I had a lot of joy reading this book, the illustrations make it even nicer to read and the rhyming verses to go through the story are delightful. I can highly recommend this book to read, both for your own enjoyment or for your childre, or your niece/nephew, or if you’re a teacher, then for your classroom. There will be a lot of fun and imagining how life would be if you had Midnight come to your house and you adopted her. I cant wait to see if there will be more adventures for Midnight and her family.

Overall, great read for all ages, and full of magic. Highly recommended.

Book Review

Moon Reads: Cat’s Cafe

Cat’s Cafe by Matt Tarpley

Rating: MoonKestrel Logo2 20px MoonKestrel Logo2 20px MoonKestrel Logo2 20px MoonKestrel Logo2 20px

After some browsing for cute books that are either comics or graphic novels, I found this as a suggestion from similar reads and thought it was cute. Put it on my wishlist and got it as a birthday gift, so happy me.

Cat’s Cafe is about a cafe where Cat makes coffee and treats for a bunch of critters that each have their own personality, troubles, and good things, like an anxious bunny with a kind heart and the wish to make everyone happy, or the penguing who loves caffeine. There’s a wonderful cast of visitors to the cafe and each is special in their own way.

As I read the book I cmostly felt like I was sitting in a cafe, and I wanted to be in one, just sipping coffee or chatting with a friend. Each little comic feels like a hug and warmth and it just makes yu smile or go “oh yes, I ahve felt like that”, or maybe at times I wished someone would do something like what the cast did to a certain animal, so it was all in all a cheerful read with a warming loving community feel, plus it is ultra cute.

The artwork is relatively simple but that doesn’t take away from it and it does emotions well, so it conveys what it needs in cuteness, simplicity and ease, all good points for it. On top of that there are certain comical effects to put this book into comics territory completely and not just for it being panels and drawings.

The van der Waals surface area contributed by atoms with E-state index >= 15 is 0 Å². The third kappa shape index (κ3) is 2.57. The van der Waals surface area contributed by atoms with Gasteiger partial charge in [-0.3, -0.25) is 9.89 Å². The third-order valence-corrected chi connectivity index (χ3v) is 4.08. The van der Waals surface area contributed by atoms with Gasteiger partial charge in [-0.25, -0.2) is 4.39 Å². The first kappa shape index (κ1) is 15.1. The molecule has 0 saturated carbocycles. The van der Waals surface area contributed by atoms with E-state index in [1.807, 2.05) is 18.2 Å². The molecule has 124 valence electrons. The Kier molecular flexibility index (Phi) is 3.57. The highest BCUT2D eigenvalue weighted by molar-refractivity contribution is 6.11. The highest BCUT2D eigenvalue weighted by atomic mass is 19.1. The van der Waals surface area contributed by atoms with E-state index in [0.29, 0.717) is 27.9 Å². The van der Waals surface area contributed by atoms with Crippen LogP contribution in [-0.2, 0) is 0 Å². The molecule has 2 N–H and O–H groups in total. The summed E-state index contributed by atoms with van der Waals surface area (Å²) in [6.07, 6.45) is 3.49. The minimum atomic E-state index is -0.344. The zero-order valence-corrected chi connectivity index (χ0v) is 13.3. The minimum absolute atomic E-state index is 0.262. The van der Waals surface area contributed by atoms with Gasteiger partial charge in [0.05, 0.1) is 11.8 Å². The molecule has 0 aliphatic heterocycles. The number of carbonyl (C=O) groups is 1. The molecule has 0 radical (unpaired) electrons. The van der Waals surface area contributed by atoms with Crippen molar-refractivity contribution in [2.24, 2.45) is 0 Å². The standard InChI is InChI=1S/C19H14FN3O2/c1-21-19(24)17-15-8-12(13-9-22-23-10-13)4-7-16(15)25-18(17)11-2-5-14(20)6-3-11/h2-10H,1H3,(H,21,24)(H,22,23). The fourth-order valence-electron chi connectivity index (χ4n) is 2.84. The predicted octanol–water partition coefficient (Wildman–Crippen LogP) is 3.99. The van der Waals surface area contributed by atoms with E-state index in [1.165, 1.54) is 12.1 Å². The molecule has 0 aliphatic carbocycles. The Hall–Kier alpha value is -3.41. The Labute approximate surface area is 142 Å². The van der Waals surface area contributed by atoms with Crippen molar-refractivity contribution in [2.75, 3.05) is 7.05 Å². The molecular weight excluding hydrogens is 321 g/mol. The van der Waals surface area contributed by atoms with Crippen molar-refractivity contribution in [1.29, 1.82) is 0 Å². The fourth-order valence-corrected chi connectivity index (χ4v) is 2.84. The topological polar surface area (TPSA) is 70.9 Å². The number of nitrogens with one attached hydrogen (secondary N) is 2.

All in all, if you want to give a hug in an easy to read book, this would be a great choice. Great for a friend you can’t see but would like to cheer up or have a cup of coffee with, I would recommend!

Book Review, Books

Rabbit! Rabbit! Rabbit! Review

Rabbit! Rabbit! Rabbit! by Lorna Scobie

Rating: MoonKestrel Logo2 20px MoonKestrel Logo2 20px MoonKestrel Logo2 20px MoonKestrel Logo2 20px

Rabbit! Rabbit! Rabbit! was gifted by a friend from my wishlist because I saw it and thought it’d be a fun book to have and read (plus it made me think of my sister who keeps rabbits, and the friend who gifted it also has rabbits).

Best part, it has a surprise fox featuring in the story which made it even better.

But this is a book about a small bunny who gets all the best things and all for itself, until suddenly the rabbit parents surpise with a lot of siblings (you get it, the whole “like rabbits!” definitely applies here). So our bunny isn’t too keen on having suddenly a lot of comapny and having to share.

But what will be done about having so many new siblings around?

I thought the whole story was really cute and the artowkr is fun, with each new rbabit being unique in its way and a lot going on in page as we move further and further. Plus, despite thinking I knew what the next page had to say I was still surprised nicely by it and thoroughly enjoyed it.

Highly recommended for children or just yourself as a treat for your tired mind and just needing something soothing and that will end well.